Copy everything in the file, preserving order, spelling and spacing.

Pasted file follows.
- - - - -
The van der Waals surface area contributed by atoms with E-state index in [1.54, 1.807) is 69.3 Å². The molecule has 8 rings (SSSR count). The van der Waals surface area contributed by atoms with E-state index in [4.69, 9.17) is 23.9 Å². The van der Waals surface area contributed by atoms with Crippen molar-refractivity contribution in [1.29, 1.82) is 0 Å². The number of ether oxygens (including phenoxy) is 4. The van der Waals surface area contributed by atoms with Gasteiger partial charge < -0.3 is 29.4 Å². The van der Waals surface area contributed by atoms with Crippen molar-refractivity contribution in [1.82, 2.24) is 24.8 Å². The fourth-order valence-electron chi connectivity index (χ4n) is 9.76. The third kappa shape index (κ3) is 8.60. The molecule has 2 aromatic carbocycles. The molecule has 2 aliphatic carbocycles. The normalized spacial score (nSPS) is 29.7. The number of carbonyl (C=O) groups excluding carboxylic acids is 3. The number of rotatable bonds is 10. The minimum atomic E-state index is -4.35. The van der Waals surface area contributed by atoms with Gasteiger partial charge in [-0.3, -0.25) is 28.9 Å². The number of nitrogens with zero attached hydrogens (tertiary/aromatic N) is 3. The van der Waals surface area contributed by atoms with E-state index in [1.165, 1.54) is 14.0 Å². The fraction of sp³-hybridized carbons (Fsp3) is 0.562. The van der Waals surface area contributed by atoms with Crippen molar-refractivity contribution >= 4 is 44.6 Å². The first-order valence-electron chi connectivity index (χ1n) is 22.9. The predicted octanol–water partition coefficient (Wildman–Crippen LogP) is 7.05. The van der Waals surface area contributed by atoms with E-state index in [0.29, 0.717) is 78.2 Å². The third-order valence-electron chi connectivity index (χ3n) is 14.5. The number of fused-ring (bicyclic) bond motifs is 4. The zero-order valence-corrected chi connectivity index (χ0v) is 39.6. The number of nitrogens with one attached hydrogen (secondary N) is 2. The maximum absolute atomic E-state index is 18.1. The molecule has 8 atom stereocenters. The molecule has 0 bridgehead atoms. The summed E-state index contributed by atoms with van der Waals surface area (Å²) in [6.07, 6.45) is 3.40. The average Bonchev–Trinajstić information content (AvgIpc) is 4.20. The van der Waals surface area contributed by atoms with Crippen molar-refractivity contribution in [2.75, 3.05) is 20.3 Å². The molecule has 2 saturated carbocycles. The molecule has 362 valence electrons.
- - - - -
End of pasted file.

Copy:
The van der Waals surface area contributed by atoms with E-state index in [1.54, 1.807) is 69.3 Å². The molecule has 8 rings (SSSR count). The van der Waals surface area contributed by atoms with E-state index in [4.69, 9.17) is 23.9 Å². The van der Waals surface area contributed by atoms with Crippen molar-refractivity contribution in [1.29, 1.82) is 0 Å². The number of ether oxygens (including phenoxy) is 4. The van der Waals surface area contributed by atoms with Gasteiger partial charge < -0.3 is 29.4 Å². The van der Waals surface area contributed by atoms with Crippen molar-refractivity contribution in [1.82, 2.24) is 24.8 Å². The fourth-order valence-electron chi connectivity index (χ4n) is 9.76. The third kappa shape index (κ3) is 8.60. The molecule has 2 aromatic carbocycles. The molecule has 2 aliphatic carbocycles. The normalized spacial score (nSPS) is 29.7. The number of carbonyl (C=O) groups excluding carboxylic acids is 3. The number of rotatable bonds is 10. The minimum atomic E-state index is -4.35. The van der Waals surface area contributed by atoms with Gasteiger partial charge in [-0.3, -0.25) is 28.9 Å². The number of nitrogens with zero attached hydrogens (tertiary/aromatic N) is 3. The van der Waals surface area contributed by atoms with E-state index in [1.165, 1.54) is 14.0 Å². The fraction of sp³-hybridized carbons (Fsp3) is 0.562. The van der Waals surface area contributed by atoms with Crippen molar-refractivity contribution >= 4 is 44.6 Å². The first-order valence-electron chi connectivity index (χ1n) is 22.9. The predicted octanol–water partition coefficient (Wildman–Crippen LogP) is 7.05. The van der Waals surface area contributed by atoms with E-state index in [0.29, 0.717) is 78.2 Å². The third-order valence-electron chi connectivity index (χ3n) is 14.5. The number of fused-ring (bicyclic) bond motifs is 4. The zero-order valence-corrected chi connectivity index (χ0v) is 39.6. The number of nitrogens with one attached hydrogen (secondary N) is 2. The maximum absolute atomic E-state index is 18.1. The molecule has 8 atom stereocenters. The molecule has 0 bridgehead atoms. The summed E-state index contributed by atoms with van der Waals surface area (Å²) in [6.07, 6.45) is 3.40. The average Bonchev–Trinajstić information content (AvgIpc) is 4.20. The van der Waals surface area contributed by atoms with Crippen molar-refractivity contribution in [2.75, 3.05) is 20.3 Å². The molecule has 2 saturated carbocycles. The molecule has 362 valence electrons.